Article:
Court files: Incriminating notes on 'doxxing' found next to tray of cocaine in former Hassan staffer's apartmentBy TODD FEATHERS
New Hampshire Union Leader
October 10. 2018 6:58AM
WASHINGTON — The former staffer who allegedly broke into Sen. Maggie Hassan's office and published confidential information about another senator left a trail of evidence in his apartment, according to court records.
It included written reminders to "burn aliases," "wipe down comp(uters)," "backup all files," and "mail backup."
And it was all sitting next to a tray of cocaine, according to documents filed by the U.S. Attorney for the District of Columbia's office.
Jackson Cosko was arrested Oct. 3 and faces a litany of felony charges — including identity theft, computer fraud, interstate theft, witness tampering, and second-degree burglary — stemming from what prosecutors characterized as a "doxxing" plot to publish confidential information about lawmakers.
At a hearing on Tuesday, U.S. District Court Judge Deborah Robinson ordered him held without bail until trial. Prosecutors argued that he presented a continued danger to the public.
In addition to the other memos and drugs, police allegedly also found several encrypted data storage devices in Cosko's apartment that they have not yet been able to crack and a scrawled note reading "contest of who to dox next."
That evidence, prosecutors wrote, suggested that Cosko may have obtained personal information about other lawmakers and could even have mailed it to himself or others.
The 27-year-old Burlingame, Calif., native and graduate of George Washington University also has a previous felony conviction on his record, according to court filings. That case has been sealed by a Washington, D.C. court, according to Cosko's attorney, Brian Stolarz.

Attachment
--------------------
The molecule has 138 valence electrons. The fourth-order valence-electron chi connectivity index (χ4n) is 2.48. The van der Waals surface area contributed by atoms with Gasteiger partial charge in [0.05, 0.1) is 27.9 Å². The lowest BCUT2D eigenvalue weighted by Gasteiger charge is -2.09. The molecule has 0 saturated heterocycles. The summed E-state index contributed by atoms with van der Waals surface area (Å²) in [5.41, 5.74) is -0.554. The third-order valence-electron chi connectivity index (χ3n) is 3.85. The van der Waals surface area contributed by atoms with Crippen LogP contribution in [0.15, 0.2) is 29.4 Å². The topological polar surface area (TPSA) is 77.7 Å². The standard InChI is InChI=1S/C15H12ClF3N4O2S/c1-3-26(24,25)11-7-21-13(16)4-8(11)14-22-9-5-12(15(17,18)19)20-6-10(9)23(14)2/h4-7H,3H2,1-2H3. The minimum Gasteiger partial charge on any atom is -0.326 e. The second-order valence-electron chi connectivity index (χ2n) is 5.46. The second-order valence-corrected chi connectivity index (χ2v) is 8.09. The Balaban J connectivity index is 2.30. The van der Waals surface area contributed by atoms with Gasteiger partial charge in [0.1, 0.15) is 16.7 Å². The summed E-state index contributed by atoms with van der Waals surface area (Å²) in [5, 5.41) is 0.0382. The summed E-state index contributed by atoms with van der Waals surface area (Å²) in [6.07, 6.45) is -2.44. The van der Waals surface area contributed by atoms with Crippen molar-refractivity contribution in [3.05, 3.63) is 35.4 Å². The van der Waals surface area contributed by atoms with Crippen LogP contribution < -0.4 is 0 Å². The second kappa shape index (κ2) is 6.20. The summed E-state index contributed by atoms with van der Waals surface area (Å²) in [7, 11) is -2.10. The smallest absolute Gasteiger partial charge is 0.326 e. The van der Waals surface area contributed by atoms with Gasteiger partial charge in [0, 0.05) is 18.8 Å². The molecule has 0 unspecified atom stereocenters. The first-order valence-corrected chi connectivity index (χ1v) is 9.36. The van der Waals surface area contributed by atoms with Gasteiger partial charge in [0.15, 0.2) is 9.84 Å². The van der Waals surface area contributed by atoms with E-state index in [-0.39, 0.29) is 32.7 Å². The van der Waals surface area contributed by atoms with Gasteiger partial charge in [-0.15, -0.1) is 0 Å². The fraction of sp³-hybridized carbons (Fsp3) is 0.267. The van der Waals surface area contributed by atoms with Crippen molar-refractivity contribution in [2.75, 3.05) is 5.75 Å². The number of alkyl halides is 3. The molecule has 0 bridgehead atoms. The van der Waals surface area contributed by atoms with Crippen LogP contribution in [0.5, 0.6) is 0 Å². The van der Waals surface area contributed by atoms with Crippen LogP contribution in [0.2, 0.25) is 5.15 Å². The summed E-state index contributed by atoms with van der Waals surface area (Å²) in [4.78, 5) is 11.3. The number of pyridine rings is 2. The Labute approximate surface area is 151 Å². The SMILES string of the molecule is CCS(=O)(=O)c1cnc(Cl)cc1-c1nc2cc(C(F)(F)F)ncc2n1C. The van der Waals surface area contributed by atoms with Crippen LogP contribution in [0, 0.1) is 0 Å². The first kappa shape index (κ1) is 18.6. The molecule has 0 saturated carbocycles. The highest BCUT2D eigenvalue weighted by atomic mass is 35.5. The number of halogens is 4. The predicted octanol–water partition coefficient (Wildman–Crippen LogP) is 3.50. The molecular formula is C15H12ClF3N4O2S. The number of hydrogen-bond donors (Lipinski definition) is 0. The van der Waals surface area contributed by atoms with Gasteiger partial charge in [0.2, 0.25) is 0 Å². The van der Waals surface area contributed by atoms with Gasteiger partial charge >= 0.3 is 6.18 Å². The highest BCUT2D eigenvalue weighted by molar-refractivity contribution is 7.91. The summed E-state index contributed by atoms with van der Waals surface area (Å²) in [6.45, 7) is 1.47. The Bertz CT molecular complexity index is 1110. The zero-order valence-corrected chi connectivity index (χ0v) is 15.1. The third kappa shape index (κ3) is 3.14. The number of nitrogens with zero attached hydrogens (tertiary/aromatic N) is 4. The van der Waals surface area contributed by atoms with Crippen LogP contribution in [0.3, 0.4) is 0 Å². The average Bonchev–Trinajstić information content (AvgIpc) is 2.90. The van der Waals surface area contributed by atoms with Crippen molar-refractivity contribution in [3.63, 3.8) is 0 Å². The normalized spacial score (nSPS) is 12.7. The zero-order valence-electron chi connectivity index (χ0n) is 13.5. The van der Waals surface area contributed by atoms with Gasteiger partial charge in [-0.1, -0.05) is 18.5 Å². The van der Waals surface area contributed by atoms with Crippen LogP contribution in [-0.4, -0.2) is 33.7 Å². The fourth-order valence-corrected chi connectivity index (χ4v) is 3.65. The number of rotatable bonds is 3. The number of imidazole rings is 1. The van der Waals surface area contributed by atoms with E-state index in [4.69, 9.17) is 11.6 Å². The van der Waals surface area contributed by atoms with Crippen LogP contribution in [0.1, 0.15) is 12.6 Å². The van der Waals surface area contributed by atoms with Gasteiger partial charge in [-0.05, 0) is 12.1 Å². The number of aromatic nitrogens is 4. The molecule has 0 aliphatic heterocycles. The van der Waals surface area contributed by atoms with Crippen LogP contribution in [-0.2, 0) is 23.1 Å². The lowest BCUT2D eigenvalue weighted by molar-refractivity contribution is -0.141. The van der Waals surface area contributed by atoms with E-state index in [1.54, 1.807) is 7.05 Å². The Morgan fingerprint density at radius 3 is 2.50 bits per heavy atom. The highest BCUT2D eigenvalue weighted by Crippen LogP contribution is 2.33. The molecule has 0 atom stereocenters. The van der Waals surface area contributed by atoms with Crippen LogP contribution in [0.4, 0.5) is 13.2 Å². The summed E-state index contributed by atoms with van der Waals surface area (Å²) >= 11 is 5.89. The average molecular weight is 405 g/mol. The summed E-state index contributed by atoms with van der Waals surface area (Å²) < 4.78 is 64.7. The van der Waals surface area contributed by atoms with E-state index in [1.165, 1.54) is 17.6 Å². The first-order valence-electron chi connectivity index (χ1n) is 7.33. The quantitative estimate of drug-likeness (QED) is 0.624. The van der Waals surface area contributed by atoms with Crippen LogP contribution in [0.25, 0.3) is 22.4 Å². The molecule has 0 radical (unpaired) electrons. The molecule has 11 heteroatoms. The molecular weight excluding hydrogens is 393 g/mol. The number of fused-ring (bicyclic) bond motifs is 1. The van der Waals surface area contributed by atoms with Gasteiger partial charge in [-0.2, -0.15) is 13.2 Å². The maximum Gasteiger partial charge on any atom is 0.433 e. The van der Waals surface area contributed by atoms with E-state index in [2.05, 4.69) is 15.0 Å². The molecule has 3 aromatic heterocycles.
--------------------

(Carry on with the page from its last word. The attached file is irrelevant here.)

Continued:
Prosecutors claim Cosko initially published sensitive information about Sen. Mike Lee, R-Utah, and two other Republican senators on various Wikipedia pages during the Sept. 27 Senate Judiciary Committee hearing for then-Supreme Court nominee Brett Kavanaugh. Lee is the only senator named in the records.
After another Republican senator called for an investigation into the doxxing, Cosko allegedly edited the senator's Wikipedia page to include sensitive information and the message "He dares call for an investigation of ME?!?!?!? ... I am the Golden God! ... we are malicious and hostile."
Minutes later, he allegedly published sensitive information on a fifth senator's Wikipedia page.
The next day, a staffer in Hassan's office caught Cosko illegally using a computer in the office with stolen login credentials, according to court records.
Cosko had worked for Hassan from January 2017 to May 2018 as legislative correspondent and systems administrator, according to an archived copy of his LinkedIn page, which has been deleted.
Court filings for the Cosko case can be viewed below:
Hours after being caught in the office, Cosko allegedly emailed the staffer to say "I own EVERYTHING ... emails, signal conversations, (and) gmails. Senators children's health information and (social security numbers)."
He threatened to "leak it all" if the staffer reported the break-in, according to court records.
Aaron Jacobs, a spokesman for Hassan, previously told the Union Leader that the senator "strongly denounces the alleged actions" and that she and her staff "did not have reason to believe that he posed a risk" when they hired him.
He was forced to resign from Hassan's office earlier this year for failing to follow office protocol, Jacobs said.
At the time of his arrest, Cosko was working in an unpaid position in the office of Rep. Sheila Jackson Lee, D-Texas.
Despite some reports to the contrary from conservative media outlets, Cosko was not affiliated with or being paid by any outside group, according to his attorney.
"Mr. Cosko was unpaid by Congresswoman Jackson Lee's office," Stolarz said in an interview. "Like I said on the date of his arrest, the conspiracy theories are unproductive and he is innocent until proven guilty."
Jackson Lee's office did not return multiple requests for clarification.
In an Oct. 4 news conference, the congresswoman said that Cosko worked for her answering phones and drafting letters to other lawmakers for 38 days before being fired the day after his arrest.
Interns must submit a copy of their identification and a resume and participate in an interview, she said.
No one from Jackson Lee's office reached out to Hassan's office about Cosko prior to his hiring, Jacobs said, and they were unaware he was working for the congresswoman.